Torus mandibularis is a bony growth that develops on the lower jaw, beneath and on the side of the tongue. Tori affect about 27 out of every 1,000 adults, reports the National Institutes of Health (NIH), though the condition is less well-known than other oral health conditions. Here are four things you need to know about torus mandibularis.
The development of this condition is thought to be mostly driven by genetics, explains the NIH. This genetic influence can be clearly seen in studies of twins. In one study, a whopping 93.6 percent of identical twins either both had tori or both lacked them, reports NIH. Among fraternal twins, this concordance was observed in 79.4 percent of pairs.
This condition presents as a bony growth beneath and on the side of the tongue. You may have one growth or multiple growths, and they can develop on one side of your mouth or on both sides. While it's usually asymptomatic, this condition can sometimes cause problems. If you wear dentures, the growth can interfere with the fit of your lower denture. Your denture may be uncomfortable and may not stay in place. The soft tissues that cover the growth can also become ulcerated in some cases.
Even if your growth is asymptomatic, it needs to be evaluated by your dentist. If your dentist confirms that your growth is torus mandibularis, he may recommend not treating it. Dentistry Today explains that these benign growths should usually remain undisturbed. However, if your growth is painful or is interfering with the fit of your dentures, surgical removal may be performed. An oral surgeon can remove the growth with traditional surgical tools or with newer methods, like lasers.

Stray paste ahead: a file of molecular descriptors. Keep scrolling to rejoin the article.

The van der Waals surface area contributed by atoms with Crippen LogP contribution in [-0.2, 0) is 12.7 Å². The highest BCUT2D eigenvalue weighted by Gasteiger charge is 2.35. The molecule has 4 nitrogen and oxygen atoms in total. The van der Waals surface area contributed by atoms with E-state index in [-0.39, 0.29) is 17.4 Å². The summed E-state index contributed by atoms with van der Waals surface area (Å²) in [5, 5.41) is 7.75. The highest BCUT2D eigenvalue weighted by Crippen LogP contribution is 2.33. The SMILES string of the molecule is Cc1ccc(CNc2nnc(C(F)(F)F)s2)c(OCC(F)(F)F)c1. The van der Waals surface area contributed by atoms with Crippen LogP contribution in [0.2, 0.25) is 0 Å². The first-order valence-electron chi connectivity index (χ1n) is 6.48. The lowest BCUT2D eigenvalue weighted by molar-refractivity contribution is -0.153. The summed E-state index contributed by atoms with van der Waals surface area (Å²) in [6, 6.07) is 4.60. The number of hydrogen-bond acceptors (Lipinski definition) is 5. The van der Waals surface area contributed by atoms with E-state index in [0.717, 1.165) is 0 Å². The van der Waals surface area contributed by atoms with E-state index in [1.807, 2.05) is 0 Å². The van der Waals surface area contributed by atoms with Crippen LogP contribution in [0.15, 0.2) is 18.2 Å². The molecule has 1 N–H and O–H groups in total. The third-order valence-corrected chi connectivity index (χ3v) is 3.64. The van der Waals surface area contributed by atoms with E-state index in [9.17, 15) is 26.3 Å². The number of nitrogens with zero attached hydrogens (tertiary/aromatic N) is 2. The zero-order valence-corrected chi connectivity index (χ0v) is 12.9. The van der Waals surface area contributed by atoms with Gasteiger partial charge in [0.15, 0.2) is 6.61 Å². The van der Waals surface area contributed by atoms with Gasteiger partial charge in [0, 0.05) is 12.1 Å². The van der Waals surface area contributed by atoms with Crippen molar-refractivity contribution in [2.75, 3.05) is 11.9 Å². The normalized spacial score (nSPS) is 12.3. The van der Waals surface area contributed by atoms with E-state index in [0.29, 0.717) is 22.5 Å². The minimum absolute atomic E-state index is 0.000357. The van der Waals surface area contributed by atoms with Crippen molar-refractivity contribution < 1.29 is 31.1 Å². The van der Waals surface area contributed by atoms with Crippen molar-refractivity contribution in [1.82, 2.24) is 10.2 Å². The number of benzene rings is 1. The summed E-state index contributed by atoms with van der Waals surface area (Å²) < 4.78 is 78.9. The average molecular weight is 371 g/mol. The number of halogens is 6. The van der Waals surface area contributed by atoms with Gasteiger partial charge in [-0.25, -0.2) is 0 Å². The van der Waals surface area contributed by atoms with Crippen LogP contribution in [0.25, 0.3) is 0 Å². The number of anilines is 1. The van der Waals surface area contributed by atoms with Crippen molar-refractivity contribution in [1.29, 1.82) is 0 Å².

If your dentist advises against treatment, the bony growth will remain inside your mouth. If the growth is small, this may not bother you, but large bony growths can be distracting. Try to avoid touching the growth with your tongue. Rinsing your mouth with an antiseptic mouthwash can also help keep your tori clean.
Any growths inside your mouth should always be examined by your dentist, just to be safe, though they may end up being benign conditions like torus mandibularis.